Farmed Bluefin Tuna: A Luxury We Can’t Afford

When I tell Westerners that one of the ocean’s most majestic predators is at risk of extinction due to its status as a luxury food item in Asia, most of them roll their eyes and tell me that they’ve already heard about the ecological havoc wrought by shark fin soup. Sharks, however, are not the only top predator being overfished for high-end cuisine. Human appetites currently threaten all three species of bluefin tuna, and the overfishing may be even harder to stop, because sushi, sashimi, and sesame encrusted fusion filets[1] have achieved levels of worldwide popularity that shark fin soup has never approached.

Image from World Wildlife Fund's campaign against eating bluefin to extinction.
Image from World Wildlife Fund’s campaign against eating bluefin to extinction.

High global demand for bluefin tuna has led to an industry of tuna farming, but perhaps the better term for these operations would be “loophole piracy”. Tuna farmers behave like the witch in “Hansel and Gretel” by catching large numbers of small fish, confining them to net pens, and feeding them until they grow large enough to be killed and eaten. The reason for this ghoulish behavior is that catch limits on bluefin tuna are set by tonnes of fish, not by numbers of individuals, and by catching large numbers of smaller, lighter fish to fatten in pens, tuna farmers can sell more total tonnes of tuna than the quotas would otherwise allow. This process results in a lot of money, but in no baby tuna, because bluefin destined for farms are caught before they are old enough to breed and although they eventually grow larger, it seems that they would rather die virgins than attempt to mate in net pens. While defenders of fish farming claim that it reduces the need to fish wild species, tuna farming depends on a continued supply of new young wild fish and magnifies the effects of overfishing.

Those who would defend tuna farming point out that laboratories have succeeded in spawning bluefin tuna under artificial conditions, but the process is too expensive to be attractive to commercial tuna farmers (Kawasaki 1-Sep-2014), who continue to use the “Hansel and Gretel” method. Even if closed-loop tuna breeding does become widespread, it will do nothing to solve the problem of tuna-farming being an inherent drain on human food supplies and marine ecosystems. Tuna are one of the few fish that warm their blood metabolically and also, like sharks, must swim constantly in order to breathe. This leads to extremely high energy demands and producing 1kg of bluefin tuna requires 10-20kg of feed (Ottolenghi 2008). Furthermore, as tuna are exclusively carnivorous, all of this feed is generally fish and squid that could have otherwise been used to feed humans or to help sustain seabird and marine mammal populations.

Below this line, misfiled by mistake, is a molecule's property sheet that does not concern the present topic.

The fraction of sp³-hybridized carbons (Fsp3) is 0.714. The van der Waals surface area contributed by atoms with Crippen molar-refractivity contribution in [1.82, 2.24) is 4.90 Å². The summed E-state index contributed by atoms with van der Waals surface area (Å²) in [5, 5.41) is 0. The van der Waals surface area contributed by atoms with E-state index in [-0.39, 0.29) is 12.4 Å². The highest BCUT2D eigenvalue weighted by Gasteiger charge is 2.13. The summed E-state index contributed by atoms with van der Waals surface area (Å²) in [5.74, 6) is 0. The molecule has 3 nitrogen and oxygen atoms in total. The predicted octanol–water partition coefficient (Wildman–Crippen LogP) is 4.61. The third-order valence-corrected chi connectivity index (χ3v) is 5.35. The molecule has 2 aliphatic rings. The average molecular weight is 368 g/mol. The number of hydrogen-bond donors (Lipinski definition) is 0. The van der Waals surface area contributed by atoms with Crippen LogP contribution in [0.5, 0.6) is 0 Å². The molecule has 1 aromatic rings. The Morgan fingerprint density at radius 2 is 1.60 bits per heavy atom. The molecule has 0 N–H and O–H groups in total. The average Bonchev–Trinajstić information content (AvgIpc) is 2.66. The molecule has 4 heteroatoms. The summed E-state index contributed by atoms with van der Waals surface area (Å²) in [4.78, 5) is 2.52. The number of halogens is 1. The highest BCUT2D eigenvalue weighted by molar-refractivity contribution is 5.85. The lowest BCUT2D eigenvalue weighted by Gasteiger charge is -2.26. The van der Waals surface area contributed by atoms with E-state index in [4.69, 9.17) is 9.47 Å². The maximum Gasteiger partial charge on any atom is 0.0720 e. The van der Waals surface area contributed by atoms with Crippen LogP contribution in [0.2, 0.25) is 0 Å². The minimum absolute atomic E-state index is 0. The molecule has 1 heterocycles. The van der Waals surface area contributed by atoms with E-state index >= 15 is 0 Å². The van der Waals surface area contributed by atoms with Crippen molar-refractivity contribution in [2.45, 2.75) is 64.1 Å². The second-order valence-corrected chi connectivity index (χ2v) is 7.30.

The final defense of tuna farming is that it increases the supply of a highly preferred food item available to rich and middle class consumers around the world. While this is probably true, squandering fish protein to create luxury products in a world where 6 million children die of protein malnutrition each year (Otten et al. 2006)[2] is morally indefensible. Tuna farming is a shameful example of our current economic system prioritizing “profits over people”.

While I won’t deny that raw bloody tuna is delicious, I understand that my taste preferences don’t justify overfishing and food injustice. While farmed tuna is a luxury that some of us can afford financially, the moral cost is much too high.

References:

Kawasaki. 1-Sep-2014. “Nissui closes life-cycle bluefin tuna farming”. undercurrentnews. http://www.undercurrentnews.com/2014/09/01/nissui-closes-life-cycle-bluefin-tuna-farming/

Otten JJ, Hellwig JP, Meyers LD eds. 2006. Dietary Reference Intakes: The Essential Guide to Nutrient Requirements. Institute of Medicine of the National Academies. National Academies Press. Washington, DC. USA.DRIEssentialGuideNutReq

Ottolenghi, F. 2008. Capture-based aquaculture of bluefin tuna. In A. Lovatelli and P.F. Holthus (eds). Capture-based aquaculture. Global overview. FAO Fisheries Technical Paper. No. 508. Rome, FAO. pp. 169–182 tunafeed

[1] Bluefin has become popular with Americans in spite of a historic cultural aversion to both raw fish and food that bleeds. We still retain an aggravating tendency to overcook steak though.

[2] Unfortunately I was unable to find a more current figure for protein malnutrition, because it doesn’t seem to be quantified all that often.

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